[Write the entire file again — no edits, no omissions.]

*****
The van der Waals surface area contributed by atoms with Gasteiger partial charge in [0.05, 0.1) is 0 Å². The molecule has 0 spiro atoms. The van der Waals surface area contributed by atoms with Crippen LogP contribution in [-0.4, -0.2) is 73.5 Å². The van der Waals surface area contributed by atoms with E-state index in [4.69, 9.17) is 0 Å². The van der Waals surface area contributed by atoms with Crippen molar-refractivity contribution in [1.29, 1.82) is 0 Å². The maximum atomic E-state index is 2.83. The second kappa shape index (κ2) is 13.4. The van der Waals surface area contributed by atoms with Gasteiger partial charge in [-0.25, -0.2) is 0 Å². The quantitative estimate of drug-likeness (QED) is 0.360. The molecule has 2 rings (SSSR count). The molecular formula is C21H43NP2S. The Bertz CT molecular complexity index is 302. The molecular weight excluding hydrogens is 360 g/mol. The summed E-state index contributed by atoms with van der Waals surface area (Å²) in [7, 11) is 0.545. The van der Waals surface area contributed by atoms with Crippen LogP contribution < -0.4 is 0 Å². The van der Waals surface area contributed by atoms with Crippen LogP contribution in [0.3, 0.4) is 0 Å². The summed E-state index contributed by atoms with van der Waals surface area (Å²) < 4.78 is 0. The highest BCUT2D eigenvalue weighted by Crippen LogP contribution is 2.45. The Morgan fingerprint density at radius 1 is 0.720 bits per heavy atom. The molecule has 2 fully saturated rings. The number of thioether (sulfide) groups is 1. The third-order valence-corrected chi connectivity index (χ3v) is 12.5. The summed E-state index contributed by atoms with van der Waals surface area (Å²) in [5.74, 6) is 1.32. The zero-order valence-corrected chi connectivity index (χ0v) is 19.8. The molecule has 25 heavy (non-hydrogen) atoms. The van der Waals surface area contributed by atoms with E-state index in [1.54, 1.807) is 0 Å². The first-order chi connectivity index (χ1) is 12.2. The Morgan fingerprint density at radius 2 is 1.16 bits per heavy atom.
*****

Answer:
The van der Waals surface area contributed by atoms with Gasteiger partial charge in [0.05, 0.1) is 0 Å². The molecule has 0 spiro atoms. The van der Waals surface area contributed by atoms with Crippen LogP contribution in [-0.4, -0.2) is 73.5 Å². The van der Waals surface area contributed by atoms with E-state index in [4.69, 9.17) is 0 Å². The van der Waals surface area contributed by atoms with Crippen molar-refractivity contribution in [1.29, 1.82) is 0 Å². The maximum atomic E-state index is 2.83. The second kappa shape index (κ2) is 13.4. The van der Waals surface area contributed by atoms with Gasteiger partial charge in [-0.25, -0.2) is 0 Å². The quantitative estimate of drug-likeness (QED) is 0.360. The molecule has 2 rings (SSSR count). The molecular formula is C21H43NP2S. The Bertz CT molecular complexity index is 302. The molecular weight excluding hydrogens is 360 g/mol. The summed E-state index contributed by atoms with van der Waals surface area (Å²) in [7, 11) is 0.545. The van der Waals surface area contributed by atoms with Crippen LogP contribution < -0.4 is 0 Å². The van der Waals surface area contributed by atoms with Crippen LogP contribution in [0.3, 0.4) is 0 Å². The summed E-state index contributed by atoms with van der Waals surface area (Å²) < 4.78 is 0. The highest BCUT2D eigenvalue weighted by Crippen LogP contribution is 2.45. The Morgan fingerprint density at radius 1 is 0.720 bits per heavy atom. The molecule has 2 fully saturated rings. The number of thioether (sulfide) groups is 1. The third-order valence-corrected chi connectivity index (χ3v) is 12.5. The summed E-state index contributed by atoms with van der Waals surface area (Å²) in [5.74, 6) is 1.32. The zero-order valence-corrected chi connectivity index (χ0v) is 19.8. The molecule has 25 heavy (non-hydrogen) atoms. The van der Waals surface area contributed by atoms with E-state index in [1.54, 1.807) is 0 Å². The first-order chi connectivity index (χ1) is 12.2. The Morgan fingerprint density at radius 2 is 1.16 bits per heavy atom.